wydanie drukowane/printed edition – ISSN 1689-5010
wydanie online/online/edition – eISSN 2720-524X

Uniwersytet Rzeszowski
Centrum Dokumentacji Współczesnej
Sztuki Sakralnej
pl. Ofiar Getta 4-5/35, 35-002 Rzeszów
tel. +48 17 872 20 98

Katarzyna Szewczyk-Haake

Poznań, Adam Mickiewicz University


The poems by Jakub Ekier constitute a case that is quite rare in contemporary poetry: the case when poems referring to religious paintings build, via those paintings, their own way to the truths of faith and the truths about faith. The analysed texts indicate the difference between the painting material, which makes use of light and silence, and the poetic element; at the same time it is an act of looking at an old master religious painting that becomes an inspiration for the effort to express in language the spiritual experience of modern man.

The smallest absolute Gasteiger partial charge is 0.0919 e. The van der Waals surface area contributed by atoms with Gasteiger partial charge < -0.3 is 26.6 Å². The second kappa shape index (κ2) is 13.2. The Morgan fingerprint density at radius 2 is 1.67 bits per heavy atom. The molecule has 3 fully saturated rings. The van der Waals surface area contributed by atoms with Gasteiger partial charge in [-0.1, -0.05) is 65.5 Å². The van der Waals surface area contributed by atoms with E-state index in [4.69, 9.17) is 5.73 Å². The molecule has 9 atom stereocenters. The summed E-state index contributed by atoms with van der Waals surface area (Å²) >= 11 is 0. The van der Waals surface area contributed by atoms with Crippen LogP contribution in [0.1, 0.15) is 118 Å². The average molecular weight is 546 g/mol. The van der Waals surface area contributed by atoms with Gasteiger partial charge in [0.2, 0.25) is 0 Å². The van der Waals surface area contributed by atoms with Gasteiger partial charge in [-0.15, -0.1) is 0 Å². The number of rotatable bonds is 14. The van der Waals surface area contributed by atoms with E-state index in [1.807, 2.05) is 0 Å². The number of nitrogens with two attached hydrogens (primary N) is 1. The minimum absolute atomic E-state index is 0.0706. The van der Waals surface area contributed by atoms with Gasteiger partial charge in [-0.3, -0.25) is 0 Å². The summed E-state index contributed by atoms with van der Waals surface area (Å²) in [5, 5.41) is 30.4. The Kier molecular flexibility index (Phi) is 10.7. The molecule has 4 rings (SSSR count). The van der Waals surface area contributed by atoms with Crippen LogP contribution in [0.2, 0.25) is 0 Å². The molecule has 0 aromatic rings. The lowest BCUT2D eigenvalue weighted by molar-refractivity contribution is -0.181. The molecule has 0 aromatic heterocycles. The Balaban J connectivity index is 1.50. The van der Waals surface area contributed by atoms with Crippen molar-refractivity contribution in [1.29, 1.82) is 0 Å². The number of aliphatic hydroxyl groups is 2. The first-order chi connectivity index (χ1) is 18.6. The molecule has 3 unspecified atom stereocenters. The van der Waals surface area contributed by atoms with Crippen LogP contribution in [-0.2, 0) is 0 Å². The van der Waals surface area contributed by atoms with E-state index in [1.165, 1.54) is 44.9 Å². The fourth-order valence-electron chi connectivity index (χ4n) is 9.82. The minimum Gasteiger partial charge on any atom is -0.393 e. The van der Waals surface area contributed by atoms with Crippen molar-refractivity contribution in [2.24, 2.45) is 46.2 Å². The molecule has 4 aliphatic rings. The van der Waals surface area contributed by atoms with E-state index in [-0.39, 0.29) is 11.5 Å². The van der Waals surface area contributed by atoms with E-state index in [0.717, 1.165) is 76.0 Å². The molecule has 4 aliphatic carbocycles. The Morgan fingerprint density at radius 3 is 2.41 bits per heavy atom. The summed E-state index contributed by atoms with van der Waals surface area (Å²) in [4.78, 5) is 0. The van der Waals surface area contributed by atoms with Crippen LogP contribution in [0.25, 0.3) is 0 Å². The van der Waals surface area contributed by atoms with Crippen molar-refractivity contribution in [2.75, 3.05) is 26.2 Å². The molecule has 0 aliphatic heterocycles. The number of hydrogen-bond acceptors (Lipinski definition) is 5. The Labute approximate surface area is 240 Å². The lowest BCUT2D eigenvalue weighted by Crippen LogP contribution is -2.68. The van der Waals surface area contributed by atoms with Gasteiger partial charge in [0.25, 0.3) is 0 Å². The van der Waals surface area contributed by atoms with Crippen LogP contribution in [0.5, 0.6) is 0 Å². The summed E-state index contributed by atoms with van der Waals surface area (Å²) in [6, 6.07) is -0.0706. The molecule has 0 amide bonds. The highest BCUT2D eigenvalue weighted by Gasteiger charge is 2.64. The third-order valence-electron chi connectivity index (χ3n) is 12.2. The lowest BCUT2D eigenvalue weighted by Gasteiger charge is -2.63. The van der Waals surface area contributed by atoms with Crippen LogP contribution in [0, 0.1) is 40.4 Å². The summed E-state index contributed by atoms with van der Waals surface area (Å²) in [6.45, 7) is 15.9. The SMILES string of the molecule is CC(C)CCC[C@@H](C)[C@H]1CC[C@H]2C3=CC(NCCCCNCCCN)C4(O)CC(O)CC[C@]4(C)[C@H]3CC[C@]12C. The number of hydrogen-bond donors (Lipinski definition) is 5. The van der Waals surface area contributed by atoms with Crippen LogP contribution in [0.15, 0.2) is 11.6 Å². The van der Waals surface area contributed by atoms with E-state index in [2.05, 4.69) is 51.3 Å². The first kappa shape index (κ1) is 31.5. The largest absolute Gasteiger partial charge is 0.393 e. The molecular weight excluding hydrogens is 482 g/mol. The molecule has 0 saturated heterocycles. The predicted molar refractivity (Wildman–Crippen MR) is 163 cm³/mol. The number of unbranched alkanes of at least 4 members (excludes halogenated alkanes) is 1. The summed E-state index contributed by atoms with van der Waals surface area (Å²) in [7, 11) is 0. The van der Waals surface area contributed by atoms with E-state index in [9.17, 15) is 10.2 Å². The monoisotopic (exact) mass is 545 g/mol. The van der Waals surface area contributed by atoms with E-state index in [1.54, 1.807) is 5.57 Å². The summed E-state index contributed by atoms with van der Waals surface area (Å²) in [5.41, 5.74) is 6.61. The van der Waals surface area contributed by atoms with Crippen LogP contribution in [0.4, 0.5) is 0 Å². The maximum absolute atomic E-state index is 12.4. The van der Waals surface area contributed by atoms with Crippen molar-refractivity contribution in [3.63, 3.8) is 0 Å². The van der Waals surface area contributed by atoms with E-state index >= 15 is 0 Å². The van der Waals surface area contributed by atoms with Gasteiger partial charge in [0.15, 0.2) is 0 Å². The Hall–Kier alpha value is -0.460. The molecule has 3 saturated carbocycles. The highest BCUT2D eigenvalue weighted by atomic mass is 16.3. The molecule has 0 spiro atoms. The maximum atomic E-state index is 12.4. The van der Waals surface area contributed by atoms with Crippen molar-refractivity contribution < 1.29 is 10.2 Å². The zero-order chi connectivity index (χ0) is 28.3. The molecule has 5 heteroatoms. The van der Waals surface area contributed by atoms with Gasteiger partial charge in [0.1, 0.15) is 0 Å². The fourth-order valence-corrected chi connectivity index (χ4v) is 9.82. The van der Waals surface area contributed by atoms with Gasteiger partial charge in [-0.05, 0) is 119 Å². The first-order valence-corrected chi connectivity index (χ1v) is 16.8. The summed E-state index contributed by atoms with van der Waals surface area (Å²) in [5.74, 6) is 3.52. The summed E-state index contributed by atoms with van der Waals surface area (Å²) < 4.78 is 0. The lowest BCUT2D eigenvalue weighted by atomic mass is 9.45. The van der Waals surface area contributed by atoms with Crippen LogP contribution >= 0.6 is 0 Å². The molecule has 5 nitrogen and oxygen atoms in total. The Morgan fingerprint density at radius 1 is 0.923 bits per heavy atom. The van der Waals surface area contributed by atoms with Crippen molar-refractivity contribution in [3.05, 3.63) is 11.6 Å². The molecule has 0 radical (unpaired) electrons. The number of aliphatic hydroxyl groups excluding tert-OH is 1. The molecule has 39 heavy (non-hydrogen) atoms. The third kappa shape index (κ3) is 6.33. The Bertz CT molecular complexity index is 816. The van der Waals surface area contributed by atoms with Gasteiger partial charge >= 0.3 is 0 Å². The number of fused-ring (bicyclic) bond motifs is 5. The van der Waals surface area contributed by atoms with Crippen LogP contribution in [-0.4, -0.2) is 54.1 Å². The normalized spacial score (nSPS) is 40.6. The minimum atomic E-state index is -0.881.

The poems analysed here, and dedicated to works of religious art, do not quite fit the typologies of ekphrasis that are the most commonly applied in Polish literary studies. This is due to the multiple levels deliberately created by Ekier in his poetry, although to some extent such is probably the specificity of a larger group of ekphrases concerning religious paintings. Poetic texts referring to such works of art touch both the substance of the representations (the biblical history) and the specificity of works of visual art, capable of expressing the biblical events using their own, specific means. In the presence of both of those spheres, language – particularly the language of modernity, increasingly diverging from the sacred – is to a certain extent helpless. By means of “ineffective reference” whose object is an old master religious painting, a poem is, however, able to say something important both about the modern reading of old masterpieces and about modern religious experience, for which the common denominators are the hermeneutical conviction of an inalienable character of one’s own cognitive horizon and constant attempts to cross it.

Keywords: Jakub Ekier, typology of ekphrasis, religious poetry, visual arts, the Isenheim altar

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